This medication is a synthetic hormone. It is used to treat pain and infertility caused by endometriosis, a condition involving the tissue of the uterus. It is also used in the treatment of cysts or lumps in the breast or may be prescribed for heavy menstrual flow.
How to take
This medication must be taken as directed. Follow your dosing schedule carefully. You must take for full length of therapy. You may be asked to visit your doctor regularly to make sure the drug is working properly. Usual treatment starts with 100mg three times a day. Increase to 200mg three times a day if tolerated. Watch blood pressure, liver function tests and blood sugar levels.
Drug Class and Mechanism
Danazol is a synthetic androgen (male sex hormone.) It disrupts the action of the pituitary gland by suppressing the output of some hormones which causes the reduction of estrogen, halts menses and promotes the growth of facial hair and acne. Danazol is considered a second line treatment. The response rate has been about 30%. (Ref 1).
If you miss a dose of Myambutol , take it as soon as possible. If it is almost time for your next dose, skip the missed dose and go back to your regular dosing schedule. Do not take 2 doses at once.
Store at room temperature away from sunlight and moisture.
Danazol must not be used during pregnancy. It is recommended a pregnancy test to be performed before starting use of this drug. Effective, non-hormonal birth control measures (such as diaphragms and condoms) should be used while using danazol. Danazol may cause heart or circulation problems (blood clots), liver problems or increase pressure on the brain. Notify your doctor immediately if you develop any of the following: one-sided weakness, sudden vision changes, slurred speech, arm or leg pain, breathing trouble, chest pain, yellowing eyes/skin, dark urine, dizziness, fainting, swelling, stomach pain, head pain. While you take danazol, tell your doctor if you have: migraine headaches, heart disease, liver disease, kidney disease, seizures, breast cancer, abnormal bleeding, strokes, prostate cancer, other illnesses, allergies (especially drug allergies). If dizziness or blurred vision occurs, use caution engaging in activities, requiring alertness. Extreme caution is advised for use in children. Pediatric specialist consultation is also advised. Geriatric men are at the increased risk of developing the enlarged prostate and prostate cancer with the use of androgen-like drugs. Use of non-hormonal contraceptives such as a condom, diaphragm or sponge is recommended while taking this drug and until you have had at least one menstrual period after stopping the drug. Danazol can cause menstrual periods to stop entirely but they usually resume within two to three months after danazol treatment. This drug must not be used during pregnancy. If you become pregnant or think you may be pregnant, inform your doctor immediately. Breast feeding should be avoided while using this drug.
Possible Side Effects
May cause dizziness, headache, fatigue, appetite changes, stomach upset, bloating, or anxiety. These effects should disappear as your body adjusts to the medication. Other side effects reported include oily skin, weight gain, flushing, changes in sleep patterns, change in sex drive, muscle cramps, chills, fluid retention in the hands or feet or nasal congestion. Notify your doctor if any of these become bothersome. Notify your doctor if you experience: depression, hot flashes, deepening of the voice, abnormal growth of fine body hair or facial hair, vision changes, yellowing of the eyes or skin, one-sided weakness, slurred speech. Women often experience no or irregular menstrual periods while taking this medication. Menstrual periods usually return within 90 days of stopping the drug. If you notice other effects not listed above, contact your doctor or pharmacist.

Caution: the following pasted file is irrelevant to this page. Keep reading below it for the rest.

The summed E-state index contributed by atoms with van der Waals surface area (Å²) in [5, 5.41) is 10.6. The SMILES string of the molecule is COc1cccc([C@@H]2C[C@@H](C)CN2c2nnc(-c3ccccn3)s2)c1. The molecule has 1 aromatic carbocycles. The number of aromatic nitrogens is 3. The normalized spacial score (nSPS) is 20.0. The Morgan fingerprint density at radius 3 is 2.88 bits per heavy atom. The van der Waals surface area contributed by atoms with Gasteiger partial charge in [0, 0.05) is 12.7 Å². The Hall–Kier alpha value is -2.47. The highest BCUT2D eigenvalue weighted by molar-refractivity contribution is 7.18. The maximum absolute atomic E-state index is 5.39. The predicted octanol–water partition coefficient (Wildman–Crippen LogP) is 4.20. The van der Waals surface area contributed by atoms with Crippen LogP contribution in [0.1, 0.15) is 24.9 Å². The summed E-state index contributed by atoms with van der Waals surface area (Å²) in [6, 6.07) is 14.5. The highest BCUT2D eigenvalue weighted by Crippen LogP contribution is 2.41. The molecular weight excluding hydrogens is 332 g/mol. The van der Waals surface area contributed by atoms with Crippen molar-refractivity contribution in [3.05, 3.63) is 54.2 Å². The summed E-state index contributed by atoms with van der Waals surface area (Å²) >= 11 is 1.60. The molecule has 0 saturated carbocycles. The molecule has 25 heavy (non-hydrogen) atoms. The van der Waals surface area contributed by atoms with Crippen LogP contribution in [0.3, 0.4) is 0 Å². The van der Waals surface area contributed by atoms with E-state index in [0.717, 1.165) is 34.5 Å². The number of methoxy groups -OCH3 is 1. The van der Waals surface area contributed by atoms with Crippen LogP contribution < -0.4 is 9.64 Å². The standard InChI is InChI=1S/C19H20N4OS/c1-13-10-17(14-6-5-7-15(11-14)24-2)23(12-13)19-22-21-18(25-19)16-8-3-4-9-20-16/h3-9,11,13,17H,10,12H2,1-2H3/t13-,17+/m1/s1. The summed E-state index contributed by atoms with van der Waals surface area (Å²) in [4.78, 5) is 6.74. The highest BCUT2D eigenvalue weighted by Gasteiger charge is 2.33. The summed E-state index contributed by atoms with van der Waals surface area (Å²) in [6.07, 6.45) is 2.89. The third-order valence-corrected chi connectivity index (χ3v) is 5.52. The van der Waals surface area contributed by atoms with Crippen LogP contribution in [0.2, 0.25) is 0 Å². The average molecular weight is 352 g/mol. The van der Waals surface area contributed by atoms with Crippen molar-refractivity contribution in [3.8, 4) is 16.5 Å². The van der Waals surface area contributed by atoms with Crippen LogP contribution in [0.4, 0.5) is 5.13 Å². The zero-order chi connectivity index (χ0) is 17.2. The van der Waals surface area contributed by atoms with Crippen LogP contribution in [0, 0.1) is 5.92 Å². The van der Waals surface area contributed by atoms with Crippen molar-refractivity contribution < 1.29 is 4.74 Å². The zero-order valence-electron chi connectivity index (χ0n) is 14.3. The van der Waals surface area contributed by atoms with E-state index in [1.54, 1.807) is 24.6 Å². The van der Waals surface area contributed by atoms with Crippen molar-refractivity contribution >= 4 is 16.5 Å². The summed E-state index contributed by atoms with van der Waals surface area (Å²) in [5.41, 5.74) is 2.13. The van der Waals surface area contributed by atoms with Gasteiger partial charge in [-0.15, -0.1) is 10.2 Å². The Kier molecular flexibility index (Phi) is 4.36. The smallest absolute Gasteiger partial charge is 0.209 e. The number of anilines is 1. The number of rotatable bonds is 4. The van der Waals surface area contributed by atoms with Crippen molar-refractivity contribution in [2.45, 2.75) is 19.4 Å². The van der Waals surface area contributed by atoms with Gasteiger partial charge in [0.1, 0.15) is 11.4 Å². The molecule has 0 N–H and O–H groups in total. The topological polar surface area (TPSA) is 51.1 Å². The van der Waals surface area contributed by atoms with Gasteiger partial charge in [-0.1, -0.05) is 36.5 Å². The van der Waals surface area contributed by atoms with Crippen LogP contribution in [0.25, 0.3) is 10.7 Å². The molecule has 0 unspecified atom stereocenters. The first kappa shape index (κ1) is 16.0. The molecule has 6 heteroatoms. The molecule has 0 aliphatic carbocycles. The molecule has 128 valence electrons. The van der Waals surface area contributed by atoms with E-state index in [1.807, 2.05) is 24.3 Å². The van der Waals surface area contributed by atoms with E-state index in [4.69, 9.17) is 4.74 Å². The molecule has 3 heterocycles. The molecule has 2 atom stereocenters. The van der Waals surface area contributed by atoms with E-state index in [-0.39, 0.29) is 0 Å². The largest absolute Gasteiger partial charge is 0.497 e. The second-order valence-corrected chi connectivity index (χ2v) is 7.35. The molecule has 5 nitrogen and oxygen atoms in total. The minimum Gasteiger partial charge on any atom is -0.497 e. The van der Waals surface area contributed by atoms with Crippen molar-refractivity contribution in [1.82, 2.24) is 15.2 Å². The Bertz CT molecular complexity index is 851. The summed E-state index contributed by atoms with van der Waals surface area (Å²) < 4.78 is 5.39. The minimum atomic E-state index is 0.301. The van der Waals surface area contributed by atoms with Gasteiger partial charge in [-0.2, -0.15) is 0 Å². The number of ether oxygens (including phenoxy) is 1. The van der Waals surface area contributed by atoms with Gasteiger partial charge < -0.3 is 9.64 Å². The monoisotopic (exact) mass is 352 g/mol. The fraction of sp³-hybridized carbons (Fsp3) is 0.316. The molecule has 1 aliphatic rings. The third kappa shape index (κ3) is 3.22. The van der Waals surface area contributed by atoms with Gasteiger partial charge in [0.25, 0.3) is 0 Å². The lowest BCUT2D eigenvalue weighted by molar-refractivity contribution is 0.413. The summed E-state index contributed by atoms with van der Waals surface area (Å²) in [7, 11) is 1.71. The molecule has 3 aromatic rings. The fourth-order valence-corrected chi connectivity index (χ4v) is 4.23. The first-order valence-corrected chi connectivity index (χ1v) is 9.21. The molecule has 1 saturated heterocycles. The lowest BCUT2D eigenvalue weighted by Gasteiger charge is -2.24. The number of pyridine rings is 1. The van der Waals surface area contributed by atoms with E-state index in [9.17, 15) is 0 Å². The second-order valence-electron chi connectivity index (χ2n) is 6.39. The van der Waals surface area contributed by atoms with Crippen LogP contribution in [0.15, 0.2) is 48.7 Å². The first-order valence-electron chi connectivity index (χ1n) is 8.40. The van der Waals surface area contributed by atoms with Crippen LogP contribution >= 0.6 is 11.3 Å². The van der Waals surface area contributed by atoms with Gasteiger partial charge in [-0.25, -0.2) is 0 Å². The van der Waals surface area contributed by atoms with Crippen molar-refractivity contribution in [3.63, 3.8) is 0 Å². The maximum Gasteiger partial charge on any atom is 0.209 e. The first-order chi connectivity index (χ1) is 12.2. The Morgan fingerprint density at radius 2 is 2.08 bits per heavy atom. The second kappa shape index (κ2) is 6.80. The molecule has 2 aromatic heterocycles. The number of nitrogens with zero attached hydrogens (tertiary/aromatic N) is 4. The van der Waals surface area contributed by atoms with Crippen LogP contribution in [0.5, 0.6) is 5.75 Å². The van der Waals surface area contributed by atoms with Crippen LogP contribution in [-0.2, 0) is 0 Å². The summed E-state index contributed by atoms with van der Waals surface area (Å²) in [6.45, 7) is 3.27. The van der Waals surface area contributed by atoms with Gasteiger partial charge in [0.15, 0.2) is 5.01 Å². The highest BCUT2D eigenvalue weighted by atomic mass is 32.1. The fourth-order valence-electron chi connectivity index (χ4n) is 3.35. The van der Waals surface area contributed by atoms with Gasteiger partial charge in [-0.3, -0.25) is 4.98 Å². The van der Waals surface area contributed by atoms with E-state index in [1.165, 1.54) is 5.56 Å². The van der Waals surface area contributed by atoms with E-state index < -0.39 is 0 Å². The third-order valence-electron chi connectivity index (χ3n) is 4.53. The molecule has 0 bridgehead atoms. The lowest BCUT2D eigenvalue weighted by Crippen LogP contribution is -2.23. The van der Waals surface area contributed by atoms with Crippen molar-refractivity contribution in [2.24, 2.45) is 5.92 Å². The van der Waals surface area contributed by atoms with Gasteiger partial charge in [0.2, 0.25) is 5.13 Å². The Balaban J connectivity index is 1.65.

Check with your doctor as soon as possible if any of the following side effects occur: acne; dark-colored urine; increased oiliness of hair or skin; muscle cramps or spasms; swelling of feet or lower legs; unusual tiredness or weakness; weight gain (rapid); bleeding gums; bloating, pain or tenderness of abdomen or stomach; blood in urine; burning, numbness, pain, or tingling in all fingers except the smallest finger; changes in vision; chest pain; chills; complete or partial numbness or weakness on one side of body; cough; coughing up blood; diarrhea; difficulty in speaking; difficulty in swallowing; discharge from nipple; eye pain; fast heartbeat; fever; headache; hives or other skin rash; joint pain; light-colored stools; loss of appetite (continuing); loss of muscle coordination; more frequent nosebleeds; muscle aches; nausea; purple- or red-colored, or other spots on body or inside the mouth or nose; restlessness; shortness of breath; sore throat; sweating; tingling, numbness, or weakness in legs, which may move upward to arms, trunk, or face; unusual bruising or bleeding; unusual tiredness, weakness, or general feeling of illness; vomiting; yellow eyes or skin; decrease in breast size; irregular menstrual periods; weight gain; enlarged clitoris; hoarseness or deepening of voice; unnatural hair growth; changes in semen; decrease in size of testicles. Other side effects may occur that usually do not need medical attention. These side effects may go away during treatment as your body adjusts to the medicine. However, check with your doctor if any of the following side effects continue or are bothersome: flushing or redness of skin; mood or mental changes; nervousness; increased sensitivity of skin to sunlight; burning, dryness, or itching of vagina; vaginal bleeding. Other side effects not listed above may also occur in some patients. If you notice any other effects, check with your doctor.